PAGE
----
By Preston Wilder
It’s exactly five years – 1825 days – since the release of The Lego Movie in February 2014, and it wouldn’t surprise me to learn that Phil Lord and Christopher Miller had spent each of those days thinking up at least one gag to include in their script for The Lego Movie 2. The wit and invention (okay, mostly invention) of this animated comedy is breathtaking, and the film is forever moving on to the next joke. Call it ‘The ADHD Movie’.
There’s a plot of sorts, about alien invaders – the ‘Lego Duplo’, which is actually a whole subdivision of Lego aimed at younger kids – alarming the citizens of Bricksburg who include ever-optimistic Emmet (voice of Chris Pratt) and dark, brooding Lucy (voice of Elizabeth Banks), but of course the plot is irrelevant; it’s all about the jokes. Some of the jokes are knowing digs at the Marvel way of doing things, like the line about Batman (voice of Will Arnett) being “off having his own standalone adventure”. Some are puns, some are movie references. Some of them deal in a kind of surreal irony, like the alien queen getting a song-and-dance number to assert how non-evil she is, “the least evil person you’ll ever see”. (Which of course only proves that she must be evil; or does it?) Some are just plain surreal, like the way it opens in medias res with a jumbled, ‘previously on Lego Movie’-type battle that briefly made me wonder if the cinema might’ve put the trailer on by mistake.
Above all, this is ‘The Smart-Aleck Movie’ – aimed at the same exact demographic as comic-book blockbusters, namely the 14-year-old-boy contingent who delight in mocking everything you say when not engrossed in superheroes and video games. No random phrase can be uttered in The Lego Movie 2 without being spoofed or deconstructed. “I’m your worst nightmare!” is deflated by being taken over-literally, a classic teen gambit (“You mean you’re me when I’m late to school and forgot my homework, and my pants are made of pudding?”). “I can’t HEAR you!” – spoken as part of an inspirational pep talk – collapses into a discussion where Person A wonders why they can’t be heard since they are, after all, speaking at a reasonable volume, and Person B explains that they’re actually a little bit deaf in one ear. If you’ve ever sat at the back of the class amusing your friends with merciless sotto-voce trolling of the teacher’s every word, you’ll probably enjoy this movie.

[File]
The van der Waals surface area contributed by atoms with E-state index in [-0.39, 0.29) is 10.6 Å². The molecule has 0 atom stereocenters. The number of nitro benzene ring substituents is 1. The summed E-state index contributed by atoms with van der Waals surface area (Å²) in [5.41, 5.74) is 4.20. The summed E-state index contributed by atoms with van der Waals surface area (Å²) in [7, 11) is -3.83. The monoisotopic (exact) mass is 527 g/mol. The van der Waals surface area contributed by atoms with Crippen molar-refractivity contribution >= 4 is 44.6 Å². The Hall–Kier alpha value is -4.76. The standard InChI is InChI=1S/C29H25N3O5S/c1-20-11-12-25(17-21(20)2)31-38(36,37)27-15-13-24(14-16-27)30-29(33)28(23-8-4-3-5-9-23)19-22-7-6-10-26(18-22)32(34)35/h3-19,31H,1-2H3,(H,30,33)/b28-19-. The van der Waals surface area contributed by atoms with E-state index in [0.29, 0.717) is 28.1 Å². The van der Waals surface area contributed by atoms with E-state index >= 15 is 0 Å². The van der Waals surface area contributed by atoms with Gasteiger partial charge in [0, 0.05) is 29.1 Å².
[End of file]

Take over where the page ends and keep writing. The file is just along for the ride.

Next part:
And what if you just like Lego? The Lego Movie is a strange franchise, not just because it’s filled with subversive humour while also being a commercial for a large corporation – which is strange enough – but also because it’s not even an appropriate commercial; 14-year-old boys have largely outgrown building things with coloured bricks. The thinking, I presume, is that younger kids will come anyway, drawn by the whole Lego brand, while the cool veneer will disguise how corporate the whole project is – though the movie’s theme, in between the jokes, is very on-brand, being all about harmony and togetherness. The Duplos just want to be friends, the film’s true villain turning out to be toxic masculinity. The live-action fragments that pepper the movie show a bickering brother and sister gradually learning to play together. Lego is all about building.
Maybe that’s what soured me slightly on the film, the disconnect between its snappy, cynical surface and slushy, un-cynical message – or maybe this geeky, snarky, essentially destructive sense of humour just becomes exhausting after two hours. I admit I got a little tired of The Lego Movie 2 – yet it’s so clever, so extremely clever. The queen sings a song about Batman, referencing all the various Batmen from Adam West to George Clooney – which is clever enough but the song also works on a plot level, since she’s trying to marry him for her own evil (?) reasons and trying to make him jealous by playing on his Superman fixation (“I’m just not into Gotham City guys / I’m just not into guys who don’t wear tights”). Lord and Miller have structured things nicely, in the 1825 days since the first movie.
“Everything is awesome” goes the catchy song – and everything is pretty awesome here. You can’t fault the jokes, or the rate at which they arrive. You can fault the tone for being slightly one-note, or the bland message behind it all, or the eagerness with which it accepts the mind-numbing power of catchy pop music – but not the jokes, not the casual reference to a ‘CPD’ (‘Convenient Plot Device’) or the quick glimpse of “unlicensed” superhero Larry Poppins (like Mary, but with superpowers), or the cameo by a Twilight-ish sensitive teen vampire (“I also DJ on the side, and wear women’s jeans”). This is funny stuff – but note that it’s also taking place, so we’re informed, in “the subconscious of an adolescent”. You have been warned.
DIRECTED BY Mike Mitchell
WITH THE VOICES OF Chris Pratt, Elizabeth Banks, Will Arnett
US 2019 106 mins